Luckily, for all that it was a beautiful day. The flowers, meadows, mountains and lakes reminded us of why we were torturing ourselves this way in the first place. Overall, it's worth it.

Yesterday we left the road and today we returned to a trail and then left it for our climb. Tomorrow we return to the trammeled ground of the Russian River trail. We're moving back and forth across the fringes where humanity meets the wild.

7/7/04 - day 3


Not only are we hiking to Seldovia, we're training for a race. The Alaska Mountain Wilderness Classic. 130-160 miles, and we plan to do it in four days. That time won't be fast enough to win even if we do manage it. And it sounds darn near impossible. Today on the trail portion of our hike we tried to rest as little as possible and to time every one of those rests we couldn't avoid. We timed food, water, shoe-tying, cooling off by filling my hat in the stream - everything that made us stop walking. Still, we estimated that a full quarter of our time on the trail was spent resting.

Today was a day planned for pushing. We planned to push ourselves hard, all day, with no long breaks, until at least midnight, to be rewarded with a rest day tomorrow.

So I'm writing this at one in the morning by the light of a red LED which will no longer turn off, under a tarp full of mosquitos, with a hand sore with devil's club spines. Hig's trying to kill all the mosquitos and I'm trying to shield my biteable skin and to ignore their droning long enough to finish writing and to fall asleep.

We did what we intended today. We started at 9AM and walked until 12:15. What we didn't do was make it to Skilak River or Skilak Lake. The dark woods made me nervous, remembering the time Hig and I nearly stumbled into a trio of brown bears in the almost-dark. So we crashed in the woods, on a soft spot under live hemlock and littered with dead spruce.

The day began easily enough with a paddle across Kenai Lake. At least my kayaking practice helped me there. And then it was up a dusty road to the Russian River trailhead, getting odd looks from maintenance crews along the way. I know we look odd, but I just get so used to it.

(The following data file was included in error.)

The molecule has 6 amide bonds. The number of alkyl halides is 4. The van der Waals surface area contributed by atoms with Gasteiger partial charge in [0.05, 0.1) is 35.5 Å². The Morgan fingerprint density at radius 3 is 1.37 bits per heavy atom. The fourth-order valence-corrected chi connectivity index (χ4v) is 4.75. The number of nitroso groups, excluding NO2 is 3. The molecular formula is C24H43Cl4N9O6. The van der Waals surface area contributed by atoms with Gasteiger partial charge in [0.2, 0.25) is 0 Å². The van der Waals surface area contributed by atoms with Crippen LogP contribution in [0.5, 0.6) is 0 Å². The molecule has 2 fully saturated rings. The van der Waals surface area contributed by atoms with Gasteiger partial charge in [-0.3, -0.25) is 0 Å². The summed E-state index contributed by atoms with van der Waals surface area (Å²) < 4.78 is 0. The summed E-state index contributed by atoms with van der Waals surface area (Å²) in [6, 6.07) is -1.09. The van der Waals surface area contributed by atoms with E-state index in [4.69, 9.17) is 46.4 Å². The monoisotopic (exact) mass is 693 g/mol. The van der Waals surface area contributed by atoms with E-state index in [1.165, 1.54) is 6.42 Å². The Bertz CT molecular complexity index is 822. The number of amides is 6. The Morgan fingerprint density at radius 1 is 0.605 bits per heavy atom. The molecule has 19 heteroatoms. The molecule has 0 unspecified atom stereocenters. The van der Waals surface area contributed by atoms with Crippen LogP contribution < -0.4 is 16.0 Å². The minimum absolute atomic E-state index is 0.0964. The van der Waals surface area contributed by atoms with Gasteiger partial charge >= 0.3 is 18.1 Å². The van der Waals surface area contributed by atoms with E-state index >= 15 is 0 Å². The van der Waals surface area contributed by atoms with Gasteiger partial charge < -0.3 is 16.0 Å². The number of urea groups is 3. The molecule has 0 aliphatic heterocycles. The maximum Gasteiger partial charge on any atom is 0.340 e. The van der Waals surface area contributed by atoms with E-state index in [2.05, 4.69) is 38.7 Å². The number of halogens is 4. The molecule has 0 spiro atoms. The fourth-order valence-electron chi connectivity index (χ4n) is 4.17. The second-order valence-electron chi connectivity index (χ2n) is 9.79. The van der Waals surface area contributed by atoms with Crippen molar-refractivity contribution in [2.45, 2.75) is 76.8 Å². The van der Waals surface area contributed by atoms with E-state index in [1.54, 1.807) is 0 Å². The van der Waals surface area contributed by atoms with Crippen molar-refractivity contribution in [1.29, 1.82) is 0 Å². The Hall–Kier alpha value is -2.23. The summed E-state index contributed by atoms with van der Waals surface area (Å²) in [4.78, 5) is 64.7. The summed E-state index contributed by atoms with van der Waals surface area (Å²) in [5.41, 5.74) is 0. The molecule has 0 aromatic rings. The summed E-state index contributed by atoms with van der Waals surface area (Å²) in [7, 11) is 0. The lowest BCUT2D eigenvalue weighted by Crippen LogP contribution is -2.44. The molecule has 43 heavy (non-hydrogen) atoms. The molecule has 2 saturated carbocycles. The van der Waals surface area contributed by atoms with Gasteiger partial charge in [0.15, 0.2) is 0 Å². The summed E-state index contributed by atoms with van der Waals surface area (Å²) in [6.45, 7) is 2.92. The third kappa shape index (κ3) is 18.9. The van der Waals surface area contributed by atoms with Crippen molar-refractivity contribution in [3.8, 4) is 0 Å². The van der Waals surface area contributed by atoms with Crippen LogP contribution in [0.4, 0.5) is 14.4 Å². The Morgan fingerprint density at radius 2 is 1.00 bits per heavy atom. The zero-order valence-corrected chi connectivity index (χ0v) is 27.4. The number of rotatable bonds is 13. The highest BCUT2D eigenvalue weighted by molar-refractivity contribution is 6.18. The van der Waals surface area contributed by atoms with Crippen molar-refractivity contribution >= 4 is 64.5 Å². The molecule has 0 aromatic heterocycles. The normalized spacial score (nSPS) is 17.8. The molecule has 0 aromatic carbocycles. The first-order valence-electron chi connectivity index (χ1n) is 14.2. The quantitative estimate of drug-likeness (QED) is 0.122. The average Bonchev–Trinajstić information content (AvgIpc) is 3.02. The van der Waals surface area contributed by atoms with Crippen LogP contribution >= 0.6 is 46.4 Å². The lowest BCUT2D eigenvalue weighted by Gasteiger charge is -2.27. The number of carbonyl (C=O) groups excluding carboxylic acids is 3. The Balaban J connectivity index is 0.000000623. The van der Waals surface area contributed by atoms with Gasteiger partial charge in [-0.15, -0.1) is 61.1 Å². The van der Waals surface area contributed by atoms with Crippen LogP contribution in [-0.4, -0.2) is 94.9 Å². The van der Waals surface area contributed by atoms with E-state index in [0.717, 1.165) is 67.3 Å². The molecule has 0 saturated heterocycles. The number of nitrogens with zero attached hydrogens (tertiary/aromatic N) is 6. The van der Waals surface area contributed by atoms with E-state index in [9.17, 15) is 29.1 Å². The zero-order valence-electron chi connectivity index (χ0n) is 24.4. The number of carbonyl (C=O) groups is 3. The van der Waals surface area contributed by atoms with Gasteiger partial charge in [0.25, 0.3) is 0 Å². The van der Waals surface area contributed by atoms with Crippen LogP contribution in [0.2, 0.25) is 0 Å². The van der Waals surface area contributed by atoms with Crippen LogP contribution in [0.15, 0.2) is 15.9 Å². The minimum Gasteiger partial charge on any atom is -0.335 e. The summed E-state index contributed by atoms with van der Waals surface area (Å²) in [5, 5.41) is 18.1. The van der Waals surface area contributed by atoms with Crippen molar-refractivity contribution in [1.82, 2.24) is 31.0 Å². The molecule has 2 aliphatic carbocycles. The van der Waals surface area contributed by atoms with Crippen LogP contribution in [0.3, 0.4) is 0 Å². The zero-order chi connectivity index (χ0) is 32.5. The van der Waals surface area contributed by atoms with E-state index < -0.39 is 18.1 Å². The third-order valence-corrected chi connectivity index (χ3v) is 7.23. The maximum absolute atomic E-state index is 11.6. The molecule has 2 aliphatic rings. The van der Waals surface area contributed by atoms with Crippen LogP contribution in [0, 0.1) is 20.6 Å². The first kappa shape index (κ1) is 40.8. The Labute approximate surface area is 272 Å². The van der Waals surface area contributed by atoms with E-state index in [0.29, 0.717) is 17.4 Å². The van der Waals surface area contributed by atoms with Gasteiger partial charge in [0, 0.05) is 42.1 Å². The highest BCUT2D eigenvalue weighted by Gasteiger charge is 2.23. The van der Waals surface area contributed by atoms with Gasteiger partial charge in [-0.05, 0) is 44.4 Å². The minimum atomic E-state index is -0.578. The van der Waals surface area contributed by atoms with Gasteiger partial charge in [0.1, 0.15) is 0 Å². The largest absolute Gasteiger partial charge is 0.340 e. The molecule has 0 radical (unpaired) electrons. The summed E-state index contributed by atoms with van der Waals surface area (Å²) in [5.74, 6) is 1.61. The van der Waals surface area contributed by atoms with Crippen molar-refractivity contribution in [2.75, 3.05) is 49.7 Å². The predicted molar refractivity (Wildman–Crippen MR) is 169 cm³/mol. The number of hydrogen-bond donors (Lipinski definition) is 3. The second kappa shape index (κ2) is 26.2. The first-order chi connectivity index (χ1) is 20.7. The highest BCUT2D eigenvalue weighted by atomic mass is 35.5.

The trail was foot-pounding and hot, but it was made tolerable by numerous stream crossings that let me dump hats full of water over my baking scalp. The sun at least allowed pretty views of the surrounding mountains and lakes. The pushki and fireweed towered over the narrow trail, threatening to overgrow it once we passed the limit of ATV maintenance.

As before, the bushwhack was worse than I expected, and I fear a trend. There were tall grassy meadows spiked with brittle dead spruce, which hid underneath and threatened to trip and shred intruders. There was some alder, quite tolerable until it became laced with devil's club. Hig says alder is like rice - the staple of bushwhacking. Then devil's club is a mash of habanero peppers mixed in. Finally we hit a nice realm of living hemlock forest, but by then we were almost too tired to appreciate it.

I am greatly looking forward to the reward at the end of all this, which is Skilak lake and glacier. Tomorrow we walk there and there we let our pounded and abraded feet rest.

7/8/04 - day 4

Rest and reward

Today we reaped the rewards of yesterday's toil and bashing and spent much of the day lounging in an absolutely beautiful spot.

Luckily we did only have one more ridge before the river flats, but it was appropriately decked with wicked deadfall spruce and devil's club. My legs are decorated with the particular blunt bruised scratches characteristic of their sharp branches. I bruise easily, and I can tell the sort of terrain I've been through by the pattern of damage it leaves on my legs.